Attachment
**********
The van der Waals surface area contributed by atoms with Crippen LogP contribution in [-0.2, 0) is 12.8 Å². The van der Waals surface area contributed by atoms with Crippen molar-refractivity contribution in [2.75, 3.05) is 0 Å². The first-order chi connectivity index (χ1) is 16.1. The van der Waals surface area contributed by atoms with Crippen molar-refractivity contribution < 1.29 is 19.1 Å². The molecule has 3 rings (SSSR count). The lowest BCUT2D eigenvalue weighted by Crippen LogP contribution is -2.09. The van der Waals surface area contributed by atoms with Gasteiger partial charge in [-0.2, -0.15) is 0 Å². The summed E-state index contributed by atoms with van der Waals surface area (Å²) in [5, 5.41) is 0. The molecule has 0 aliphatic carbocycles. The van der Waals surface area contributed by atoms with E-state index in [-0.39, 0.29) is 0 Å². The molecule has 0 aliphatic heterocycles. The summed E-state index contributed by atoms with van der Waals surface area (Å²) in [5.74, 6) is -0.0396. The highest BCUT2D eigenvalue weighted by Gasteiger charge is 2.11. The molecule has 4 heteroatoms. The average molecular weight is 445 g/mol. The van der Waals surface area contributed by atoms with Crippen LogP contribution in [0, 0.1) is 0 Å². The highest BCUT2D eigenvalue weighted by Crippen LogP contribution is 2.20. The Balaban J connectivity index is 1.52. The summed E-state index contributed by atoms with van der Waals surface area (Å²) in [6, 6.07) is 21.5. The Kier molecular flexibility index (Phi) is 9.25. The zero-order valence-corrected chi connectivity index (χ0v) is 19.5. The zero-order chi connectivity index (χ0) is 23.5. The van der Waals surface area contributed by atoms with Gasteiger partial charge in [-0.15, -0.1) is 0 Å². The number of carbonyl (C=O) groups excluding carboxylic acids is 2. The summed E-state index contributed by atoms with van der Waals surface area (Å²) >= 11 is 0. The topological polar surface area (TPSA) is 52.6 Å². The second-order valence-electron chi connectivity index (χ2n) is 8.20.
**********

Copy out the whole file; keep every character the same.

The van der Waals surface area contributed by atoms with Crippen LogP contribution in [-0.2, 0) is 12.8 Å². The van der Waals surface area contributed by atoms with Crippen molar-refractivity contribution in [2.75, 3.05) is 0 Å². The first-order chi connectivity index (χ1) is 16.1. The van der Waals surface area contributed by atoms with Crippen molar-refractivity contribution < 1.29 is 19.1 Å². The molecule has 3 rings (SSSR count). The lowest BCUT2D eigenvalue weighted by Crippen LogP contribution is -2.09. The van der Waals surface area contributed by atoms with Gasteiger partial charge in [-0.2, -0.15) is 0 Å². The summed E-state index contributed by atoms with van der Waals surface area (Å²) in [5, 5.41) is 0. The molecule has 0 aliphatic carbocycles. The van der Waals surface area contributed by atoms with E-state index in [-0.39, 0.29) is 0 Å². The molecule has 0 aliphatic heterocycles. The summed E-state index contributed by atoms with van der Waals surface area (Å²) in [5.74, 6) is -0.0396. The highest BCUT2D eigenvalue weighted by Gasteiger charge is 2.11. The molecule has 4 heteroatoms. The average molecular weight is 445 g/mol. The van der Waals surface area contributed by atoms with Crippen LogP contribution in [0, 0.1) is 0 Å². The highest BCUT2D eigenvalue weighted by Crippen LogP contribution is 2.20. The Balaban J connectivity index is 1.52. The summed E-state index contributed by atoms with van der Waals surface area (Å²) in [6, 6.07) is 21.5. The Kier molecular flexibility index (Phi) is 9.25. The zero-order valence-corrected chi connectivity index (χ0v) is 19.5. The zero-order chi connectivity index (χ0) is 23.5. The van der Waals surface area contributed by atoms with Gasteiger partial charge in [-0.15, -0.1) is 0 Å². The number of carbonyl (C=O) groups excluding carboxylic acids is 2. The summed E-state index contributed by atoms with van der Waals surface area (Å²) >= 11 is 0. The topological polar surface area (TPSA) is 52.6 Å². The second-order valence-electron chi connectivity index (χ2n) is 8.20.